You provide us with some rich insights here. To push the appraisal of DS--that most "pedantic" and sublime poem--a bit further, allow me to quote what I continue to find an amazing critical position. Herbert Howarth in his _Notes on Some Figures Behind T. S. Eliot_ says this:
"'The Dry Salvages,' with it vision of the arterial river at St. Louis and the coast of New England, is at once a local and a national masterpiece, and, with its vision of human reaching-out and human patience, it is an international masterpiece. It is the greatest of his poems and among the great poems of his time."
If it is possible to see the correspondences "faded song" = Vivienne; Royal Rose = Emily Hale; spray of lilacs = Verdenal; then the personal element here adds even more to its stature.
J. P. Earls, OSB
St. John's University
Collegeville, MN 56321
From: INGELBIEN RAPHAEL [mailto:[log in to unmask]]
Sent: Monday, May 20, 2002 11:34 AM
To: [log in to unmask]
Subject: Re: Milton, FQ (why OT?)
Ken Armstrong wrote (of somebody's views on Milton and Eliot):
> Milton is all but equivalent to Diderot in his materialism and
> religious only as the age dictated,
'As the age dictated'? It was an age riven by religious controversy - one
should at least be prepared to give Milton credit for the courage of his
religious opinions. These were sometimes anything but 'orthodox', and some
of them were even challenging for other dissenters.
I also object to the anachronism of opposing Milton's 'materialism' to
'religion'. The whole point of Milton's Puritan world view is that it
regarded materialism as a way of doing God's bidding. The comparison with
rationalists like Diderot rests on an oversimplified definition of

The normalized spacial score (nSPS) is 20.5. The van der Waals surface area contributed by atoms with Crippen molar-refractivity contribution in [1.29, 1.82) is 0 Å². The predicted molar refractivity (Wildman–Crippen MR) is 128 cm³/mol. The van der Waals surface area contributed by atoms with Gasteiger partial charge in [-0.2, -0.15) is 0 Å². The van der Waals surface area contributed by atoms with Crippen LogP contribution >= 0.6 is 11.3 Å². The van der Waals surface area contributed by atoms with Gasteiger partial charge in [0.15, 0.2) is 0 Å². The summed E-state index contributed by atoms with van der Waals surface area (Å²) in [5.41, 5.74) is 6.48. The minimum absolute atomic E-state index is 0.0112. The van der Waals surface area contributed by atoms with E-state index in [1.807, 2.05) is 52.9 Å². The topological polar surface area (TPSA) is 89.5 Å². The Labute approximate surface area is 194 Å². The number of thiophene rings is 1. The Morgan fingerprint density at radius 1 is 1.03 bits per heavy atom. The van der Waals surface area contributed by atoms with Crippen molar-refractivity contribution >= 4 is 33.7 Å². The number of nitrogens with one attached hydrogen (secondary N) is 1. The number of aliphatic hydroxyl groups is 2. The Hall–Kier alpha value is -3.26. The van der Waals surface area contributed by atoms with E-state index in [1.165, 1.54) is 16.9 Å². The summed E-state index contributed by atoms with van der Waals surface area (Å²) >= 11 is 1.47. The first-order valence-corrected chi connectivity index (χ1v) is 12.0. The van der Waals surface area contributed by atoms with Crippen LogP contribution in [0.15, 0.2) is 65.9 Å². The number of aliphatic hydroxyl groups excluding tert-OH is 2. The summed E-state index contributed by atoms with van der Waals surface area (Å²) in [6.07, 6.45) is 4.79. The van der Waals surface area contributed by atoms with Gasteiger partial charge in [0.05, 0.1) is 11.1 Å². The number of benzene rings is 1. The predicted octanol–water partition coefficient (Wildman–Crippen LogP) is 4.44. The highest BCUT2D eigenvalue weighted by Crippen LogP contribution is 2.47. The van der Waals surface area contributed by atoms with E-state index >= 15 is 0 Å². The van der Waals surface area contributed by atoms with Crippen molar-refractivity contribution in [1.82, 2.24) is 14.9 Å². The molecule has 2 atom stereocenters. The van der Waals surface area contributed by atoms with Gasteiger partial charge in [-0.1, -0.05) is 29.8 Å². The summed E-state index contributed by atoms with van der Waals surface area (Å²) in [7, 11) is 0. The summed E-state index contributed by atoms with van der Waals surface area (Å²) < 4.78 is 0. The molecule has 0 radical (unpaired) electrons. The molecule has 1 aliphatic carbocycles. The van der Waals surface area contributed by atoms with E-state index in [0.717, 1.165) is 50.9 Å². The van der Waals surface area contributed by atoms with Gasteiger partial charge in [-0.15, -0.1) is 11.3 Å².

> She says,
> in effect, that Milton is not seriously religious, hence no crawling skin,
It's interesting to compare that reaction with the response of a
non-believer like William Empson, whose skin did creep at Milton's religious
> If it is your own view that the FQ are pedantic as opposed to artistic,
> could you give an example?
Eliot interestingly tried to preempt both labels in the poem itself: 'the
formal word precise but not pedantic', 'the poetry does not matter'. Maybe
Eliot wrote those lines because he was aware that parts of FQ could be read
as precisely that (either pedantic or purely artistic). They can even follow
each other very closely
'I sometimes wonder whether that is what Krishna meant
- Among other things - or one way of putting the same thing:'
(does this come close to spiritual name-dropping?)
'That the future is a faded song, a Royal Rose or a lavender spray
Of wistful regret for those who are not yet here to regret,
Pressed between yellow leaves of a book that has never been opened'
(to me, this is so 'artistic' that it recalls the decadents)
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